Via Catholic Pillow Fight this editorial from NCReporter.
So why again? Apparently the bishops feel that people just aren’t listening. If that’s their hunch, we’d agree. Why aren’t they listening? Let’s consider for starters the document on contraception. A lot of the U.S. bishops today might say there are a lot of bad, or at least ignorant, Catholics out there, Catholics influenced by the contraceptive culture, for instance, who no longer know good from evil.
Maybe they’re right. More likely, though, it’s because the teaching makes little sense, doesn’t match the experience of lay Catholics and tends to reduce all of human love to the act of breeding.
You just have to laugh at people who put up an argument against contraception that it "doesn’t match the experience of lay Catholics." Well lying is quite common so I guess that means lying isn’t a sin. We should just wipe off the 8th Commandment of the list because bearing false witness does not match the lived experience of most Catholics. Lust, greed, pride, envy, sloth etc are also all part of the lived experience of most people so lets just wipe those off those map – just think how easy it is to memorize the Zero Deadly Sins. I had never realized lived experience was a component of Catholic theology in the first place or maybe they had some fancy Latin phrase for it I am unaware of. Those long words like concupiscence can also just get jettisoned and next in line of course would be repentance.
I also find it humorous the charge of the Church reducing human love to breeding or the phrase sometime bandied about "pelvic orthodoxy." It seems to me that progressives often reduce acts of love to sex since they argue that those with same sex attraction can’t be fulfilled unless they have sex. That there is no problem with cohabitating because they "love" each other. That a celibate priesthood is disordered and leads to problems. Chaste love is not exactly in their lexicon. This is why they are so opposed to good orthodox Catholic groups like Courage.
Youre logic is based on non-sequitors. And the post you cite, that author’s belief that Catholics don’t know the church policy about birth control, is just ignorant of studies that show otherwise.
They ignore the teaching because they chose to do so. And painting that choice as a sinful one is sheer lunacy.
It just bothers you and other right wingers that people do this and consider themselves good Catholics. Guess what, they are.
Sin, by definition, is knowing something is wrong and choosing to do so anyway. So, if everyone out there KNOWS that the church has taught the sinfulness of contraception for 2000 years straight, then their consciences are informed. To act against a formed conscience is sinful. No amount of praying to God will change the objective fact that contraception kills the life of grace (and sometimes the life of a child, as is the case with the Pill). I often wonder how dissenters can be all that enthusiastic about being Catholic. In the back of their minds, they cannot hold to the infallibility of the church because they think the church teaches something that is “wrong”.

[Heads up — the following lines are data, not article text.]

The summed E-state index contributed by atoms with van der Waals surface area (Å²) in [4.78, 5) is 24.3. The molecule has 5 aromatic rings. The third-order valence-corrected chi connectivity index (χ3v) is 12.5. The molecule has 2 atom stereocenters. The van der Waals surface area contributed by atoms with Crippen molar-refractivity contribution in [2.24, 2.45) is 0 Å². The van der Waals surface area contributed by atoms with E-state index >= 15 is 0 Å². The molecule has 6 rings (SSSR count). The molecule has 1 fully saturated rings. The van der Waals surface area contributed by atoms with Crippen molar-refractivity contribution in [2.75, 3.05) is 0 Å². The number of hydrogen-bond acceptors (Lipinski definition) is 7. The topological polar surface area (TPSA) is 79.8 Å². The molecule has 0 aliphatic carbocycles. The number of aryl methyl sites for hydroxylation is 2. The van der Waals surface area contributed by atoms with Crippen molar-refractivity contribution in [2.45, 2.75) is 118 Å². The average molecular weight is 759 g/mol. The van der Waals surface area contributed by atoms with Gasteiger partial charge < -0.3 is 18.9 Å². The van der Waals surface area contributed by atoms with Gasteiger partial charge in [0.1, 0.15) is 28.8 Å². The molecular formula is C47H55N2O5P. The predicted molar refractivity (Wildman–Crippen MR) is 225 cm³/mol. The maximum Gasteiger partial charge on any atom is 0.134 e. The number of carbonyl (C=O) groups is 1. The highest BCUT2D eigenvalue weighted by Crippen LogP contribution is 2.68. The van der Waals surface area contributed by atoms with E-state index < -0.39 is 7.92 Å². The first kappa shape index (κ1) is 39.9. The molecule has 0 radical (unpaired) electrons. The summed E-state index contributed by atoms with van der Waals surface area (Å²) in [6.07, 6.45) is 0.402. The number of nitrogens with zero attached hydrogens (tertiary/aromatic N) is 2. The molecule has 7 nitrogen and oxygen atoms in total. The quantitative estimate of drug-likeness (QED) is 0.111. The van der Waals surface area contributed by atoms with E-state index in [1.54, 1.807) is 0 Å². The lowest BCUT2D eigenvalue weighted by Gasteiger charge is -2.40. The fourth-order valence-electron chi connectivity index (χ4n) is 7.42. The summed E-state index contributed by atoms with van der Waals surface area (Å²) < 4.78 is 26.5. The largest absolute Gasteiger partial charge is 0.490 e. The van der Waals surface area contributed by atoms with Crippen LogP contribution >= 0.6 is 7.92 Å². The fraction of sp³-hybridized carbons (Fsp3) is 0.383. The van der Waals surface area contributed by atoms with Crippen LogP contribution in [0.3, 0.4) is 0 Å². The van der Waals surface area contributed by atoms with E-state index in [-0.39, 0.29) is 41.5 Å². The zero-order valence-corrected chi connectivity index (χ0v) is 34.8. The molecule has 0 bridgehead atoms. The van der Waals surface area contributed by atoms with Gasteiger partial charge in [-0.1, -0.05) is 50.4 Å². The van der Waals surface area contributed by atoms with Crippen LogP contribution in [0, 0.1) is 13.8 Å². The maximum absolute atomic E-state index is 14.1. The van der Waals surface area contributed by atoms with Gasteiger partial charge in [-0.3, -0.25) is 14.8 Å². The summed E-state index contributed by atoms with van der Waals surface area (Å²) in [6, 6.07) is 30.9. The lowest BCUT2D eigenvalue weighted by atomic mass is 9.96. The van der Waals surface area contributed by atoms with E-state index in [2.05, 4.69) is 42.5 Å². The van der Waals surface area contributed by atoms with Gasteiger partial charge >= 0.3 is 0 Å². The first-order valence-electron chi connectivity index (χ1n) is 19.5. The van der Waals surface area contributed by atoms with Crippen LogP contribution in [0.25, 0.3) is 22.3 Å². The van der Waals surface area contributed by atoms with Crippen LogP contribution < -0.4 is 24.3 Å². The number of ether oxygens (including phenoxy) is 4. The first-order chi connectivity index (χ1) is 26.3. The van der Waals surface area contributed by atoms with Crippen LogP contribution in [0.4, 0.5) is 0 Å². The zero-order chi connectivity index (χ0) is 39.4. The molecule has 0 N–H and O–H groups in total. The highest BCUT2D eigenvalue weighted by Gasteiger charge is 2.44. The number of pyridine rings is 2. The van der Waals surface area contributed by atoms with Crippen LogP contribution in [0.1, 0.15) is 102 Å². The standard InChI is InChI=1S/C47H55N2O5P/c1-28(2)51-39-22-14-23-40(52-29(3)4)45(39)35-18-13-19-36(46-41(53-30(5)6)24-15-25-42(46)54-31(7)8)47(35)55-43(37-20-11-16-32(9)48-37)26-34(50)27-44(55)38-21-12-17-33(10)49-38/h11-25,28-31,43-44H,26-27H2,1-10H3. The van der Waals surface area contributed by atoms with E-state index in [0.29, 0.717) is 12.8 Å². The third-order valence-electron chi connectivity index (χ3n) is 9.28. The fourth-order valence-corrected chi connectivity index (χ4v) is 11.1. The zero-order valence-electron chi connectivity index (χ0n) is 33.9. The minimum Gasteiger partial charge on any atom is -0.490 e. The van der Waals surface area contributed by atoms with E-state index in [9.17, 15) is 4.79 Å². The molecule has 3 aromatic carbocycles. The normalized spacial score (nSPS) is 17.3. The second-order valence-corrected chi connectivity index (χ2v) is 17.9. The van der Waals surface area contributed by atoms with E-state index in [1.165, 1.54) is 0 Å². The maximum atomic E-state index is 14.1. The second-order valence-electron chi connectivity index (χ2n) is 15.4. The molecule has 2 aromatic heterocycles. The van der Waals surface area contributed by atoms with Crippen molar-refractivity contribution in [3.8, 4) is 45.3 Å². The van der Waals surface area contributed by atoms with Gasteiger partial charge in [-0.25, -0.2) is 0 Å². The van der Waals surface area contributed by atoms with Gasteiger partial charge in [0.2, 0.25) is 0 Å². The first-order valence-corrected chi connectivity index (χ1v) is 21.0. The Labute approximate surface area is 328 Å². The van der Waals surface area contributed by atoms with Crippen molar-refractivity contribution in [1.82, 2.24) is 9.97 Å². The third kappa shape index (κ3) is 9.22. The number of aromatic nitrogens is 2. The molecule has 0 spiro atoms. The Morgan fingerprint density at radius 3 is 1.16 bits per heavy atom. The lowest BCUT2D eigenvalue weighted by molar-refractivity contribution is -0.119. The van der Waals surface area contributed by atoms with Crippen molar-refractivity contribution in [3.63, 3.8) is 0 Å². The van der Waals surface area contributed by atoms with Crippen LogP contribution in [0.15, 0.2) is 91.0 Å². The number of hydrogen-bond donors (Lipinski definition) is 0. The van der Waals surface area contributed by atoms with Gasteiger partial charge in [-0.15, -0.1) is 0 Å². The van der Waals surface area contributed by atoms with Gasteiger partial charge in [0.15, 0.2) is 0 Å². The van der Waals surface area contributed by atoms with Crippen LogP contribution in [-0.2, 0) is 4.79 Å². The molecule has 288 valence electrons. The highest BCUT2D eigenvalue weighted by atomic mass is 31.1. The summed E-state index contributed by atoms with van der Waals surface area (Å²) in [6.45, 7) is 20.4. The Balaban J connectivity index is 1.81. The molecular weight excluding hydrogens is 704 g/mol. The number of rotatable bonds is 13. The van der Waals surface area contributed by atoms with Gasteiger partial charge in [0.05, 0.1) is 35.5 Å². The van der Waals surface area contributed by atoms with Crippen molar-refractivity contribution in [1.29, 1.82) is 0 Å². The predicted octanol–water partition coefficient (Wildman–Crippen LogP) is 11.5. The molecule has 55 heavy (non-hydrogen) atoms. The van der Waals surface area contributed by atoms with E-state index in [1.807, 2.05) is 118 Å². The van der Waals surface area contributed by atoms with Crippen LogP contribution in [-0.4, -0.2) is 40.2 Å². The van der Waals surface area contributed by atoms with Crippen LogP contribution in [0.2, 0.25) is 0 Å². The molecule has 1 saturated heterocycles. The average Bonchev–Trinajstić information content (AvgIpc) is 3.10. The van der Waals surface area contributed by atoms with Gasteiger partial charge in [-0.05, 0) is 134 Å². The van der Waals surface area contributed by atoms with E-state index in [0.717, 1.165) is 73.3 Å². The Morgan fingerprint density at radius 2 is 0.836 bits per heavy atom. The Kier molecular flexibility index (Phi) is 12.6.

They ignore the teaching because they chose to do so. And painting that choice as a sinful one is sheer lunacy.
Kim, have you read Humanae Vitae?
Your assignment is to read it, then step back in and tell us why the Church’s stand on artificial birth control is not sinful. Quote passages from the document that you believe are false, and tell us why.
We await your learned response….
In other news: just this week I was cornered into an argument about the church recognizing same-sex marriage. My response was that the church does recognize it – the church always recognizes sin when it sees it.
Why is it that anti-church folks think that having sex is the only thing that matters? Genital gratification for its own sake is the currency of “pro-choicers” everywhere. These people really need to get some hobbies!
I’d highly recommend Ratzinger’s homily at the Mass prior to the Papal Election.
I remember reading that many cardinals who were “on the fence” about who to vote for decided for Ratzinger after hearing this speech.
“…It just bothers you and other right wingers that people (contracept) and consider themselves good Catholics. Guess what, they are…”
Sorry Kim, they’re BAD CATHOLICS!
Guess what? They are SINFUL Catholics. Just like those who have sex outside wedlock, who watch porn, etc. They need to confess and repent, just like the other wretched sinners in the Catholic Church.
Kim – they may know church policy in the sense of “The church thinks it’s wrong” but do they know the reasoning behind it, and behind the bannings of the other things the church forbids outright? I wouldn’t blame them if they didn’t – when I was younger we were basically told “don’t do that, it’s wrong” and left to puzzle out the reasons on our own, and a lot of us (including me) took that to mean that there were no real reasons at all, just a lot of elderly priests being contrary, well, because. But that’s not the reality. If your friends have read and considered HV and consciously rejected it, then you should say that they reject church policy. But I’m betting that they simply don’t know what it is except for the barest outline.
And the post you cite, that author’s belief that Catholics don’t know the church policy about birth control, is just ignorant of studies that show otherwise.
Of course, many, perhaps most, Catholics know that the church officially teaches against contraception. But I would be willing to wager that very, very few of them could articulate the reason for this teaching. Now that doesn’t mean that they are entirely to blame for this ignorance; certainly the catechesis on this subject over the past several decades has been severely lacking. But there is a very important practical difference between saying that someone is aware of a teaching, and saying that they really understand the reasoning behind that teaching. As a previous commenter suggested already, I would recommend reading Pope Paul VI’s encyclical “Humanae Vitae”.
True informed consent does start somewhere. It may lead us to further examine the teachings of the church if we have doubts, but it really starts with acceptance of Magisterial authority.
Catholics believe that Christ leads the Church to teach without error. With that as a given, a church teaching is embraced simply because of the divine guidance of the Magisterium. It may take a little effort to study through the reasoning of a teaching, but we have the confidence that it will be solid and unreproachable. Knowing the endpoint already (that the teachings are true), we can confidently embrace the teaching because of the identity of the teacher.
Many Catholics fall into pride by thinking, “I won’t accept this teaching until I’ve figured out if they’re actually right.” This is a most unCatholic idea. Yes, we should inform our consciences, but not with an aire of doubt, but rather, with the trust of children.
Truth in Advertising
One group who needs to have a little more truth in advertising is the National Catholic Reporter (whose editorial board is pictured here). They may be national, and they might even report, but by no stretch of the imagination could they be considered…